PARRIS MFG. CO. -TOY DRILL RIFLES
My only interest in the Parris Mfg. Co. toy rifles is in their bolt action models that were generally patterned after the 1903 Springfield rifle. However, some general information is useful in understanding their development. It appears that Cecil Parris was the driving force in developing their toy gun market. He was younger that William Dunn and had a strong sales background and it would have been natural for him to have wanted to expand their market. In 1943 Parris approached Maurice Greiman about designing a toy gun that would fire small corks and the successful development of this first “pop gun” started them in their toy business. When Parris purchased the company in 1949 they already had a well-established toy business.
With each toy rifle you got a well-designed document that gave the standard military manual of arms and showed pictures of their line of toy guns. Unfortunately these documents were not dated but those that show the Clarinda, Iowa address were printed between 1944 and 1951. In one such booklet, they show two “clicker” models that were non-firing toys and seven models of different sizes that were “cork shooters”. They also show a “cork shooter” pistol that appears to have been patterned after the Colt Woodsman automatic pistol. This pistol was sold under the name of “Strait Shooter”. There were two different groups of rifles, one called “Trainerifles” and the other called “Cowboy Pla Guns”. Both used the same lever action cocking lever and had similar profiles. The main difference was that the Trainerifles came with a canvas sling attached. They also produced a “Shoot- Rite Gun” which was also cork firing. This was available singly or as a complete “Indoor Trainer Kit” which included movable “Ro-Target” that spun when the cork hit the target. This gun was substantially more refined and had front and rear sights. It is interesting to note that this booklet does not show any toys guns patterned after the 1903 Springfield rifle. At this time they were still producing a Drill Rifle similar to the full size military training rifle. I would assume that they felt that this model was too large to be appropriate for the toy market and as such was not included.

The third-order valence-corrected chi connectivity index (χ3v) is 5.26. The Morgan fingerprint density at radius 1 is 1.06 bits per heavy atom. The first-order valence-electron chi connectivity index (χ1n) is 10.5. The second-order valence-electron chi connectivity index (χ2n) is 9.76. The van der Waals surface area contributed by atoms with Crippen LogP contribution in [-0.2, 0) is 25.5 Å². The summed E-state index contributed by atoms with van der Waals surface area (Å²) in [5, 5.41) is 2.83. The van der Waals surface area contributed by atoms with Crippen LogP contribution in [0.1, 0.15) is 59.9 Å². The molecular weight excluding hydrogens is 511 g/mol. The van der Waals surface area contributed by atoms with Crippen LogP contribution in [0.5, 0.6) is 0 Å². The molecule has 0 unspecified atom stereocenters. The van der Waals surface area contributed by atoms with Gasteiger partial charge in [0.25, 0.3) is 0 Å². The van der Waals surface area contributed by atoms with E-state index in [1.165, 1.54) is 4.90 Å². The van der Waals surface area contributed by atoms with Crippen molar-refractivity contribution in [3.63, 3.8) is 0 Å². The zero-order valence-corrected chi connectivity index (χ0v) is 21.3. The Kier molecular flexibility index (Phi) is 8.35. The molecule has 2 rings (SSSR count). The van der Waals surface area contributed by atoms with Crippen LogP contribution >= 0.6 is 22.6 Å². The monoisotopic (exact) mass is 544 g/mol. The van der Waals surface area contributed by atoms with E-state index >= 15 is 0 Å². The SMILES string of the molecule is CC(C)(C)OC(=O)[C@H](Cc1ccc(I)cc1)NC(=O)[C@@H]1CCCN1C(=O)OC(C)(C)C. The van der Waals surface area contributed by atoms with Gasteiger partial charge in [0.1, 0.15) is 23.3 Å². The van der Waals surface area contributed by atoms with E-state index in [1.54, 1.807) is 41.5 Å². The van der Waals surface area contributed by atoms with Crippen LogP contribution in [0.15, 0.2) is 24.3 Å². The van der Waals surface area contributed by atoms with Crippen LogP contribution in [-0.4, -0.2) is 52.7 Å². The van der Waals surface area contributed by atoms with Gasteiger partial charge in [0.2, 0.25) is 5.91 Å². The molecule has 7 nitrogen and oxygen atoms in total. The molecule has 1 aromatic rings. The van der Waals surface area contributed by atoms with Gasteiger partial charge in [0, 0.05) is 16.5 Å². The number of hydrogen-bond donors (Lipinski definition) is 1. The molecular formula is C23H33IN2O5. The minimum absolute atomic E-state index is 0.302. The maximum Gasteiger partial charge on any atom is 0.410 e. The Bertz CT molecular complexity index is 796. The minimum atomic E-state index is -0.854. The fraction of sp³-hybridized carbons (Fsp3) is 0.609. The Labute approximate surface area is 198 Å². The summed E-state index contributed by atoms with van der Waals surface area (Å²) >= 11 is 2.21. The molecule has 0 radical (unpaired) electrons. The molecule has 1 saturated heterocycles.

It should be noted that from the very start of the production of bolt action toy drill rifles there were minor variations in their size, shape and marking. All of these models carry the TRAINERIFLE designation. Although you may find drill rifles that vary slightly in length, it appears that there were only five different sizes of bolt action toy rifles produced. The smallest is the SMALL FRY TRAINERIFLE which was 23 ½” long and had a different type of bolt action. It had a trigger mechanism that made a clicking sound when pulled and is definitely a toy. This model appears to have gone out of production soon after the company moved to Tennessee. Production records no longer exist so it is impossible to determine precisely when specific models were introduced, modified or dropped from the line. For a short period of time about 1960 they list a model No. 11 cork shooting drill rifle. This is the only bolt action drill rifle designed to fire any form of projectile.
In the earliest listing of toy rifles made by the Parris Mfg. Co. in Clarinda, Iowa the prefix A is used on several of their earliest models. The prefix B has been verified to indicate models that had a rubber bayonet attached. The prefix K was used on models specifically designed for the Kadets of America. The Kadets of America were organized in 1953 and stopped functioning in 1970. The prefix M appears on bolt action models patterned after the 1903 Springfield military rifle. It appears that at various times the letters K and M were “mixed and matched” on the same models. (K-23, M-23, K-M-23). The number designations appear to be a means of identifying the relative size of the non-firing toy drill rifles. The smallest being #20 and the largest #30. It should be noted that their model No. 11 fired corks and does not have an M designation.
The following bolt action drill rifles all have the same action as the original military training rifles made by Parris-Dunn. They were introduced into the toy line in 1955-56 and were offered with a rubber bayonet at this time.
Approximate Overall Length and Model Designation
- 30″ K-21
- 33″ K-23
- 39″ M-K
- 43″ (Full Size replica) M-30
The early model K-23 illustrated below was made about 1956. What is unique with these early models was that they were designed to carry a rubber bayonet. You should note that on this model the barrel is longer than on later models and that it has a metal tab on the barrel near the forearm. This metal tab fits into small recess in the end of the bayonet handle. The barrel length is 3 9/16″ from the muzzle to the inside of the tab. The barrel length of later models ranges from 2 1/2 – 3″, which is too short to mount the bayonet. If the barrel has no tab, the toy drill rifle was not designed to carry a bayonet. It is uncertain when the change occurred but it is probable that after 1970 no bayonets were available.
The following appears to be a later variation for mounting a rubber bayonet on the muzzle of a K-23 Parris Mfg. Co. Toy Drill Rifle. You will note that there is a small bar inserted into the wood below the barrel. I suspect that this was the system that was used during the late 1960’s and early 1970’s as this would have been less expensive than mounting the tab on the barrel.
The next installment: Rubber Bayonets
From the paper, Non-Firing Drill and Training Rifles, by By Malcolm MacPherson